Reviewed by Kathy Sweedler, Consumer Economics Educator, University of Illinois Extension.

Why is building good credit important?

Building good credit is important especially if you want to finance any large purchases like your home, car, education, etc. Maintaining good credit will show creditors or lenders, whom you are borrowing money from, that you are responsible and have the ability to pay back the money that you borrow in a timely fashion. Creditors use your credit history to determine how much interest that you would have to pay on a loan. If you are considered to have good credit, you are more likely to get a lower interest rate because you are of less risk of not being able to pay back the money that you owe.

Some employers also check your credit score before hiring. An employer that is checking for credit scores during the hiring process might be looking for someone that is responsible and reliable. If you are not responsible and reliable with your money, how would you fare in a workplace where your coworkers and company will rely on you.

Maintaining good credit will show that you are financially responsible and on the right track. The economy runs on credit and if you need to borrow money, you must maintain a good credit history.

Written by: Tony Li, Financial Wellness Peer Educator, University of Illinois Extension, 2018.

Reviewed by Kathy Sweedler, Consumer Economics Educator, University of Illinois Extension.

What happens when you cut out your daily milktea or fancy coffee drink?

Milktea drinks taste so good. Just thinking about the creamy milk, the refreshing tea flavor and the chewy Bobas might have already made you want to grab a cup. Or, perhaps it’s the aroma of coffee that tempts you!

However, have you ever thought about how much the daily store-bought drink costs you? Let’s do the math quickly. Let’s say one drink costs $4.50, and you buy it five times a week. Then the total adds up to $90 per month and $1080 a year. I mean $1080 a year! That gives you more than enough money to purchase a great smartphone!

What if you don’t drink milktea or coffee? Well, these drinks are just an example that shows you how small amounts add up. The most important thing is to identify what the small expenses are that suck your money when you are not paying attention. Similar things can be sweets, late night meals, water from vending machines, etc. Once you identify the small amounts that you spend, add up their total costs for the year. Is it worth it?

For more examples of how small amounts add up, view Small Changes Add Up on our website.


Written by: Linxi Liu, Financial Wellness Peer Educator, University of Illinois Extension, 2017

Reviewed by Kathy Sweedler, Consumer Economics Educator, University of Illinois Extension.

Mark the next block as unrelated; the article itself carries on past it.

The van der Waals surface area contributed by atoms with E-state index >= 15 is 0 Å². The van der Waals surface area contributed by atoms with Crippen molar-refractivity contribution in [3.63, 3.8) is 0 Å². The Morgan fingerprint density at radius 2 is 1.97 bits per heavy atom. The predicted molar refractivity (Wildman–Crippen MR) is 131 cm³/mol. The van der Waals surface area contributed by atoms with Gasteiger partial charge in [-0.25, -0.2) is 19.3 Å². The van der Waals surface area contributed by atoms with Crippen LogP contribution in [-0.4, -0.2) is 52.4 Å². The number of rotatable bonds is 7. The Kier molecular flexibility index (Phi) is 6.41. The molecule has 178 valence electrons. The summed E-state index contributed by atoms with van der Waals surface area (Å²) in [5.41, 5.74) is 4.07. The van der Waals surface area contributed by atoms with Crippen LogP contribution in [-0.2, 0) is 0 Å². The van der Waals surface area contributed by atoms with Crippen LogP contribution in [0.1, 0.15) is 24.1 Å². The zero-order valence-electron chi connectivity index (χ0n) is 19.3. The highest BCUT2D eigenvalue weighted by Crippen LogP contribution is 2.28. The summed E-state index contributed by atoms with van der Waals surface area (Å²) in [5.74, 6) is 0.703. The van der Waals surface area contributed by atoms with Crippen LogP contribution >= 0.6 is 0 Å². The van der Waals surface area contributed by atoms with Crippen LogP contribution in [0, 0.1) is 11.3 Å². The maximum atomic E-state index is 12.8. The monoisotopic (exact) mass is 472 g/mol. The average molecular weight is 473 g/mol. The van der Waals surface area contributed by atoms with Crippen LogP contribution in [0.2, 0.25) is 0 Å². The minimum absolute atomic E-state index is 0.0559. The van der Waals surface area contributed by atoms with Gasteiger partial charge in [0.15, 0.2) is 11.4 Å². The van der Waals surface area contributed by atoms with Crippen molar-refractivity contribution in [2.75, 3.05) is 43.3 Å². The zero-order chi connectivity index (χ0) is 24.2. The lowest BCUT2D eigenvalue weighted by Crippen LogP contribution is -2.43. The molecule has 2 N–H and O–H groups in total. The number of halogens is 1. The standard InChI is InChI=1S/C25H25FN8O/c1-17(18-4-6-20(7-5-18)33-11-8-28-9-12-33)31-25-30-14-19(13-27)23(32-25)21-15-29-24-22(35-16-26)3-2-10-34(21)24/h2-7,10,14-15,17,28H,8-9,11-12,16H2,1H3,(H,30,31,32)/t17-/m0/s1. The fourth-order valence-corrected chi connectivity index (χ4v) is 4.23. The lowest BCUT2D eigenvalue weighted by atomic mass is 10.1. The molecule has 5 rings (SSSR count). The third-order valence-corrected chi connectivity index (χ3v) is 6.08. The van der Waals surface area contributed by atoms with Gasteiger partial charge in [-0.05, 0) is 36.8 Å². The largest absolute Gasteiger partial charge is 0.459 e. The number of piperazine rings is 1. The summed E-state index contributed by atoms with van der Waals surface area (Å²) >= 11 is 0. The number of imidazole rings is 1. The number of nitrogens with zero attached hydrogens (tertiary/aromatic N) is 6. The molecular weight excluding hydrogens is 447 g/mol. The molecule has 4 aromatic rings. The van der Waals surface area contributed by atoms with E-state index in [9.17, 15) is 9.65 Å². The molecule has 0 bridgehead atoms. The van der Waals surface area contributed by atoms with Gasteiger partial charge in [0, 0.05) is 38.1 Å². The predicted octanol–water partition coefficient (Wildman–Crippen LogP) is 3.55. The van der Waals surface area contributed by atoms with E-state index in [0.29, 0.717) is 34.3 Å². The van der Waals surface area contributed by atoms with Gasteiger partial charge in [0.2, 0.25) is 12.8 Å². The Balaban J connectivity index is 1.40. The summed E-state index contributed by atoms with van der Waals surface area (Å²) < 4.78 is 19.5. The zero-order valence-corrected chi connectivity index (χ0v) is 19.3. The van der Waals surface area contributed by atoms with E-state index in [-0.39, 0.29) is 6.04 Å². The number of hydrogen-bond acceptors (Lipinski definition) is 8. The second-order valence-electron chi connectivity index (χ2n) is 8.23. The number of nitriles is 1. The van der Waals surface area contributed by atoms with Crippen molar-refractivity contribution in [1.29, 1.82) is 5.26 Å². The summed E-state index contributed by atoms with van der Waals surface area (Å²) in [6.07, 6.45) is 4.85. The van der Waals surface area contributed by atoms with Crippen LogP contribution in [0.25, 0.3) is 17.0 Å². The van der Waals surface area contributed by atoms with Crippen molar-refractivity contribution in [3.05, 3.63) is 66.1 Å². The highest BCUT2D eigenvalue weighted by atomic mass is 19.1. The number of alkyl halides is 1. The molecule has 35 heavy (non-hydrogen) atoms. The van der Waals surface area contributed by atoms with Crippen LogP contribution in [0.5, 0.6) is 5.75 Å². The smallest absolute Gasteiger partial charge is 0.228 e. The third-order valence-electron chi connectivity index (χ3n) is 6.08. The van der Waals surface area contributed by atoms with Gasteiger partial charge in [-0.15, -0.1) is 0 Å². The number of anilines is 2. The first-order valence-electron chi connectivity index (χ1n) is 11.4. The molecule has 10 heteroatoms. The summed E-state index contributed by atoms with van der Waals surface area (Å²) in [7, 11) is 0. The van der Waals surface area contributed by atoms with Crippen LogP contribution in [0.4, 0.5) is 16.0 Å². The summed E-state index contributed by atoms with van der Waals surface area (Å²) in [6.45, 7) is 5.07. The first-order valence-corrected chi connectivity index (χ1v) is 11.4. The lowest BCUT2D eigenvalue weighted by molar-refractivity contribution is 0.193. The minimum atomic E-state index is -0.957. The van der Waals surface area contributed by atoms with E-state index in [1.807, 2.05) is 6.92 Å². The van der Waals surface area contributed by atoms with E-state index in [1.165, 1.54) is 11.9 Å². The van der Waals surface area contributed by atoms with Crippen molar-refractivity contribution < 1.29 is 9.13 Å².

How can I save on textbooks?


    With the continued increase in tuition and fees, the cost of attending college has become even more burdensome for many college students. In addition to the rise in tuition and fees, according to National Public Radio, the cost of college textbooks has doubled over the past decade. The tuition and fees are predetermined and fixed costs that students do not have control over. However, you do have control over the cost of textbooks and can reduce the textbook expense by shopping wisely.

Buying used textbooks is a great way to cut down on cost. Used textbooks are sold at discounts. The amount of the discount depends on where the textbooks are purchased. In general, the university or online bookstores offer smaller discounts compared to individual student sellers. Some used textbooks are in almost-new condition and some are a bit more worn. For those textbooks that are not in great condition, they often have notes in the margins and highlighted passages which are helpful for studying.

An alternative way to save on textbooks is to purchase electronic versions, also known as e-books. E-books are much more convenient for some students in comparison with hardcover or paperback books. With e-books, you are able to access the books from anywhere and don’t have to carry as much weight with them. In addition, with today’s technology, you can take notes and highlight passages on e-books with ease.

Last but not least, renting textbooks is another great option for you to reduce the textbook expense. Nowadays, more and more bookstores are offering textbook rental services. Both printed and electronic textbooks can be rented from the physical or online bookstores. Renting e-books is typically less expensive than renting printed textbooks. One important thing to keep in mind when renting printed textbooks is that the books must be in the same condition when they are returned. Otherwise, the bookstores will charge extra fees for damages to the books.


Written by: Cuihua Lin, Financial Wellness Peer Educator, University of Illinois Extension, 2017

Reviewed by Kathy Sweedler, Consumer Economics Educator, University of Illinois Extension.